Welcome to Murder by the Book's blog about what we've read recently. You can find our website at www.mbtb.com.

Sunday, April 7, 2013

Rage Against the Dying, by Becky Masterman (hardcover, $24.99)

Brigid Quinn has all the qualities I find compelling in a character: She's quirky, headstrong, socially awkward, intelligent, and brave. She also has a dark past she keeps hidden from her new husband, a warped sense of humor, and years of experience hunting down and exposing the most depraved killers. She is under-appreciated, of course.

Becky Masterman's debut novel is noteworthy. She gives us great character development, strong storytelling, and clever twists.

Brigid is 59 years old and retired from the FBI. Actually, because of an incident involving the death of an unarmed suspect, she was exiled and effectively forced into retirement. Her exile sent her to Tucson, Arizona, and despite being a fish out of water there and figuratively flopping in the desert, she stayed and now calls the area her home.

After she retired, she tried many activities that she had never had time for before, but, in her own words, "[I]t felt like I was still undercover, temporarily posing as a Southwestern Woman of a Certain Age." Besides, "No one likes a woman who knows how to kill with her bare hands." Nothing suited her until she took a class in Buddhism at the local university. She and the "Perfesser," as she refers to Carlo DiForenza, hit it off and were soon married.

Married life agreed with her and Carlo, an ex-priest, widower, and retired teacher. Brigid was even learning to cook. Sort of. At least no one died eating her food. The same can't be said of people she met while she was with the FBI. Although she had thought those days were uneasily in her past, she is unexpectedly drawn back into a game of find-the-perp.

The biggest case of Brigid's career involved tracking down, unsuccessfully, the "Route 66 Killer." Young women died. So presumably did an undercover FBI agent, Jessica Robertson, Brigid's protégé. Set up as a decoy to catch the killer, Jessica disappeared during Brigid's operation to catch the killer and several years later still has not been found.

One day during Brigid's new life, an old friend, Deputy Sheriff Max Coyote, shows up with an invitation to  observe a joint investigation into the confession of Floyd Lynch, a trucker who was found with a mummified body in his cab. He claims to be the "Route 66 Killer." Heading the FBI task force is Laura Coleman. She seems favorably disposed towards Brigid and knows how important it would be to the former agent to know that the killer had been caught.

After several interviews of Lynch, discovery of substantiating evidence, and the uncovering of more bodies, it appears the case is open-and-shut, with a lifetime reservation in the Big Cage awaiting Lynch. But hold on. Coleman, after all, is not satisfied. There's something wonky. She wants Brigid and Brigid's old profiler partner, David "Sig" Weiss, to back her up that maybe the killer is still out there.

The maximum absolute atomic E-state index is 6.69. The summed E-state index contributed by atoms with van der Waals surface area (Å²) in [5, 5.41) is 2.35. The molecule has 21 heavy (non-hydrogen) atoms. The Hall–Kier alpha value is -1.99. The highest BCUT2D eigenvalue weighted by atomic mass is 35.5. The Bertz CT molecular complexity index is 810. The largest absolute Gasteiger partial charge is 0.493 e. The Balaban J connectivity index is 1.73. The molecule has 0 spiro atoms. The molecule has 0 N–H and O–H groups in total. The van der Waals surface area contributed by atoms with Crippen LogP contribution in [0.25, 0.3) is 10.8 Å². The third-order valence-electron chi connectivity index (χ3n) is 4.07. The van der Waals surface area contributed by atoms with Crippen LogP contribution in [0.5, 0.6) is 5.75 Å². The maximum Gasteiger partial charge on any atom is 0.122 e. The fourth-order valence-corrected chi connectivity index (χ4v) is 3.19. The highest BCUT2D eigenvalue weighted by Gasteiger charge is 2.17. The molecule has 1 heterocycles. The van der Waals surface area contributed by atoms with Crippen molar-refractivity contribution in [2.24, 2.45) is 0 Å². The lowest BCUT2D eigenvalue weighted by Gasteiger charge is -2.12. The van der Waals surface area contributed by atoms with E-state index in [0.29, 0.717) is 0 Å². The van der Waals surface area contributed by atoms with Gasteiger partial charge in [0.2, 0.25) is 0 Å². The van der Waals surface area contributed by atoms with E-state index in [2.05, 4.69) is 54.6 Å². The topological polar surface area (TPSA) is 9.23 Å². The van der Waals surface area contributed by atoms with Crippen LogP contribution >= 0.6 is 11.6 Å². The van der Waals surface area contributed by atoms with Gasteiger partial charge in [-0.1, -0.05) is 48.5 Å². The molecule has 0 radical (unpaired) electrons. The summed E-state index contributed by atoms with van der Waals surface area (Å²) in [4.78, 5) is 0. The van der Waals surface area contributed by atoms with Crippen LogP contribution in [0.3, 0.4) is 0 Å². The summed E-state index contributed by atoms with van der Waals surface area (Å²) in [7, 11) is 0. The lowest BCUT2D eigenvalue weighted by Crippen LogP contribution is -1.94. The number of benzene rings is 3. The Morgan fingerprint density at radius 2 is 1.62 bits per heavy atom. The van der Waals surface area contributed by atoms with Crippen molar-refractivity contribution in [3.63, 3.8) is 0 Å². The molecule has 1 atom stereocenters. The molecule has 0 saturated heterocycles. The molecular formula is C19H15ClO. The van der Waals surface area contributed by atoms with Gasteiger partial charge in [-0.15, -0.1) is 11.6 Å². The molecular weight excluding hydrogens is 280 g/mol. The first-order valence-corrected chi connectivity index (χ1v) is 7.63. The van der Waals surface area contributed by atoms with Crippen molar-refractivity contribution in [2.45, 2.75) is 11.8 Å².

Brigid has no credibility with the current FBI staff, and that's crucial to why Brigid is forced to go off on her own when her instincts tell her Coleman is right. Without the resources available to law enforcement, Brigid has to find corroborating evidence herself.

The book begins with the story of an unknown woman -- whom we find out is Brigid within a few more pages (so this isn't a complete spoiler comment) -- caught by a serial killer who likes older women. He obviously hasn't factored in Brigid's 40 years of FBI training or her walking stick festooned with a razor blade. This was a most entertaining start.

Masterman piles on the intriguing elements. Why hasn't Brigid told Carlo about her prior life? For goodness sakes, he thinks she did "copyright infringement" investigations for the FBI. What is Laura Coleman's interest in keeping Brigid, a discredited agent, on tap? Why hasn't Brigid gotten rid of Carlo's deceased wife's things? Why weren't there more victims of the Route 66 Killer after Jessica was taken? All answers come to those who wait.

Here are a couple of examples of Masterman's writing. Most of the book is from Brigid's point of view.

Max is in Brigid's home and is telling her about Lynch's arrest:
"You couldn't tell much from the victim. The body was mummified."
"Curiouser and curiouser. Smell much?"
I nodded, making a mental note to get more celery before I closed the refrigerator door.

Here is Brigid describing Lynch:
There was the dark curly hair I remembered, the ski nose, and the wire-rimmed glasses. Now I noticed other details, how his upper lip was more prominent than his jaw. How his fingers showed he was a fine-boned man. I noticed again that scabby patch on one cheek that looked like it got picked at when he was bored with biting his wart. How his ears stuck out from his head.

It's easy to read a book when the author has such a strong sense of character, when the plot is entertaining and clever, and when the final product delivers the goods.

No comments:

Post a Comment